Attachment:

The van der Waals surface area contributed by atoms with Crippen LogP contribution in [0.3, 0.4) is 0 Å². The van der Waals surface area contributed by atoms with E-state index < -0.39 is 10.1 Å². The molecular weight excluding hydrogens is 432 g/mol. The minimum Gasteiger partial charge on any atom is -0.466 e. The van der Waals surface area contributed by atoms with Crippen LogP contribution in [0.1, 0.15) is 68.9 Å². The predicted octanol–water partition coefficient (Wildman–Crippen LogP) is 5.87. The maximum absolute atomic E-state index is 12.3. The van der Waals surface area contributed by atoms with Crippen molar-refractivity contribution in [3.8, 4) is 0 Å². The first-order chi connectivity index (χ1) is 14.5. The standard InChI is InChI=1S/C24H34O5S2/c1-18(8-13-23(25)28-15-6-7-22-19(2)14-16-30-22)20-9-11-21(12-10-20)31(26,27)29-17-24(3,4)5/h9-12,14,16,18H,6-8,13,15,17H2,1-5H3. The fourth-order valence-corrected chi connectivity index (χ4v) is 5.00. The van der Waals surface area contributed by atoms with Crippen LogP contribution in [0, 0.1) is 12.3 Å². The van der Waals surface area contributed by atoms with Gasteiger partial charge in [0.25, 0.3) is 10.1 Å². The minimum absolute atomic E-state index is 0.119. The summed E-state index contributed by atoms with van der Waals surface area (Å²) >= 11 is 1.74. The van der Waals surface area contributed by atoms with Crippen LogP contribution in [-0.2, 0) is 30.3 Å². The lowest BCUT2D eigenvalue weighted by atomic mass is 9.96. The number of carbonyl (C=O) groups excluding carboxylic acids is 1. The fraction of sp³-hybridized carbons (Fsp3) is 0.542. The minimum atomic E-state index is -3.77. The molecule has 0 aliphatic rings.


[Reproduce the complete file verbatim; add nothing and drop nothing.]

The van der Waals surface area contributed by atoms with Crippen LogP contribution in [0.3, 0.4) is 0 Å². The van der Waals surface area contributed by atoms with E-state index < -0.39 is 10.1 Å². The molecular weight excluding hydrogens is 432 g/mol. The minimum Gasteiger partial charge on any atom is -0.466 e. The van der Waals surface area contributed by atoms with Crippen LogP contribution in [0.1, 0.15) is 68.9 Å². The predicted octanol–water partition coefficient (Wildman–Crippen LogP) is 5.87. The maximum absolute atomic E-state index is 12.3. The van der Waals surface area contributed by atoms with Crippen molar-refractivity contribution in [3.8, 4) is 0 Å². The first-order chi connectivity index (χ1) is 14.5. The standard InChI is InChI=1S/C24H34O5S2/c1-18(8-13-23(25)28-15-6-7-22-19(2)14-16-30-22)20-9-11-21(12-10-20)31(26,27)29-17-24(3,4)5/h9-12,14,16,18H,6-8,13,15,17H2,1-5H3. The fourth-order valence-corrected chi connectivity index (χ4v) is 5.00. The van der Waals surface area contributed by atoms with Crippen LogP contribution in [0, 0.1) is 12.3 Å². The van der Waals surface area contributed by atoms with Gasteiger partial charge in [0.25, 0.3) is 10.1 Å². The minimum absolute atomic E-state index is 0.119. The summed E-state index contributed by atoms with van der Waals surface area (Å²) >= 11 is 1.74. The van der Waals surface area contributed by atoms with Crippen LogP contribution in [-0.2, 0) is 30.3 Å². The lowest BCUT2D eigenvalue weighted by atomic mass is 9.96. The number of carbonyl (C=O) groups excluding carboxylic acids is 1. The fraction of sp³-hybridized carbons (Fsp3) is 0.542. The minimum atomic E-state index is -3.77. The molecule has 0 aliphatic rings.